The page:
Re: [b_c_n_2003] Fw: [L] Fwd: Latin verb "CEDO" (Peter P. - 2)
--- In firstname.lastname@example.org, Polat Kaya
Thank you for responding to my paper. I will respond line
by line. You took a small segment of my paper where I had stated:
"From the comparisons of these conjugations of the Latin "cedere"
(to go) and the Turkish "gider" (giter/geter/geder) (he goes), there
can be no denying that the Latin version has been taken from the
ancient Turkish language" and you gave some comments.
You started in denial mode by stating: "Yes there is" meaning that
my quoted statement can be denied. In response I say: "Not any more".
This is much too serious a matter to be dismissed by your three short
(a.1) In your paragraph (a) you said: "Firstly some of the "Latin"
forms you quote do not exist,".
That is simply not so. They do exist in at least "Cassell's Latin
and English Dictionary". Under the heading of "Grammatical Notes",
pages xiii to xxv, you will find that they are staring at anyone who
cares to examine them. Not only that, other dictionaries also give
those forms. Either the dictionary is not telling the truth or your
statement is false. I would rather think that the reference is
correct because they are corroborated by other sources as well.
(a.2) You said: "and in any case the endings are not derived from
This is rather evasive talk. By saying "in any case", you are saying
"don't confuse me with facts, I have already made up my mind".
Is this how you approach questions that beg well thought out
Not only is it an unconvincing response but this statement contradicts
the previous one (a.1). In the preceeding line you said that "they
do not exist" and now in this line you firmly deny that they are not
derived from Turkish. This remark by you implicitly admits that
those forms do exist, but according to your supportless view, they
are not derived from Turkish. Should we believe you? What evidence
do you have indicating that they are not from Turkish? Do you know
Turkish? Have you ever studied this problem before? Is that why you
are so quick to say "in any case the endings are not derived from
Turkish"? I am very interested in knowing why you think that they
are not derived from Turkish. Otherwise, blank statements like the
one you just made will not do.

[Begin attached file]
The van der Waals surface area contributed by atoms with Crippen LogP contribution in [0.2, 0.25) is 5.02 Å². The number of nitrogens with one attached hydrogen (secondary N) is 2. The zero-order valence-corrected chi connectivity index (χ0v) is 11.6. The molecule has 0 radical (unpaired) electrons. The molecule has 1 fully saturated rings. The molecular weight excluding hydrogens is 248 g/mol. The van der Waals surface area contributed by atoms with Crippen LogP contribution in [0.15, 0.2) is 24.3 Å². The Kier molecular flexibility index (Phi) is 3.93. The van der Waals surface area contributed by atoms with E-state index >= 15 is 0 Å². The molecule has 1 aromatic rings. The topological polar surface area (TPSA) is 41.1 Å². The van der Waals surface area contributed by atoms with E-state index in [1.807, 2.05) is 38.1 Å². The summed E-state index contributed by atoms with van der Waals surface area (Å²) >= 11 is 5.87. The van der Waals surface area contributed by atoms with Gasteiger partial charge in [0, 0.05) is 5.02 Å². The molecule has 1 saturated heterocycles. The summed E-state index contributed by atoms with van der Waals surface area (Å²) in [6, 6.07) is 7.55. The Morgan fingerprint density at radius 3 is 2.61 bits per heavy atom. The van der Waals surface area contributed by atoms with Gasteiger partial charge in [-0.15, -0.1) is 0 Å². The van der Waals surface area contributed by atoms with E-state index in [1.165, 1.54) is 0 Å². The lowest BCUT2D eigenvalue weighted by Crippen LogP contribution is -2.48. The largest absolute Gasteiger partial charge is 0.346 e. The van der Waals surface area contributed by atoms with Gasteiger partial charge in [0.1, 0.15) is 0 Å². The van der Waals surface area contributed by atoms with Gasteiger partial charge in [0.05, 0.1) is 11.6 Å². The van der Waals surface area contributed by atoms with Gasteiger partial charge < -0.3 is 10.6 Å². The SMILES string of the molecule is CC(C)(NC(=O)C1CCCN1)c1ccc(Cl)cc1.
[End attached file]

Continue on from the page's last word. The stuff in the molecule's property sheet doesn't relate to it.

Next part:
The reason why I say that the Latin version has been taken from the
ancient Turkish language is because, contrary to common beliefs of the
establishment, the ancient world was a Turkic speaking world. The
Turanian peoples who lived in Asia, North Africa and Europe - far
before the so-called "Indo-Europeans" arrived in Europe, included the
Sumerians, the so-called Egyptians (whose real name was Masar/Misir),
Phoenicians, Pelasgians, the so-called Minoans, Trojans, Medeans,
Ionians (Ay-Hans), Thracheans, Carthaginians, Saka people, Etruscans
and the rest of the native peoples of Europe. Additionally, the so-
called Indo-European Latins, Greeks and Semitics were also speaking
that ancient Turkish language. Therefore it is very natural that we
find Turkic words/phrases and suffixes etc. in the Latin language.
(a.3) You said: "- it is just the root or stem that you should be
interested in, if you wish to prove that cedo is a borrowing from
Please spare me the guidance. Why should I be interested only in the
root or the stem rather than the whole word? What justification is
there for such a rigid rule? As an examiner of words, I am interested
in all aspects of any given word rather than just the stem or the
root. Each part has its own information carried with it to be
evaluated. In other words, the suffixes (mid and final) and even the
prefixes are just as important in etymological analysis as the root
is. So your guidance for me to look at only the root is an
Besides, I already analyzed the Latin root "cedo' and the Turkic root
of "ged/gid/git/ked/kid/kit" of the Turkish verb "gitmek" in my paper.
You say: ".... if you wish to prove that cedo is a borrowing from
I am sure I have already proven that Latin "cedo (keto)" (to go) and
Turkish "kit o/git o/ged o"" (it is to go) are one and the same with
only one difference, that is, the Latin word is the "anagrammatized"
form of the Turkish phrase "git o" in which the parts of the original
Turkish phrase are altered.
Also I stated in my paper that they were "anagrammatized" from
Turkish but yet you conveniently ignored that and
You see, "borrowing" and "anagrammatizing" are two different
concepts. Let me illustrate what I mean: For example, the Turkish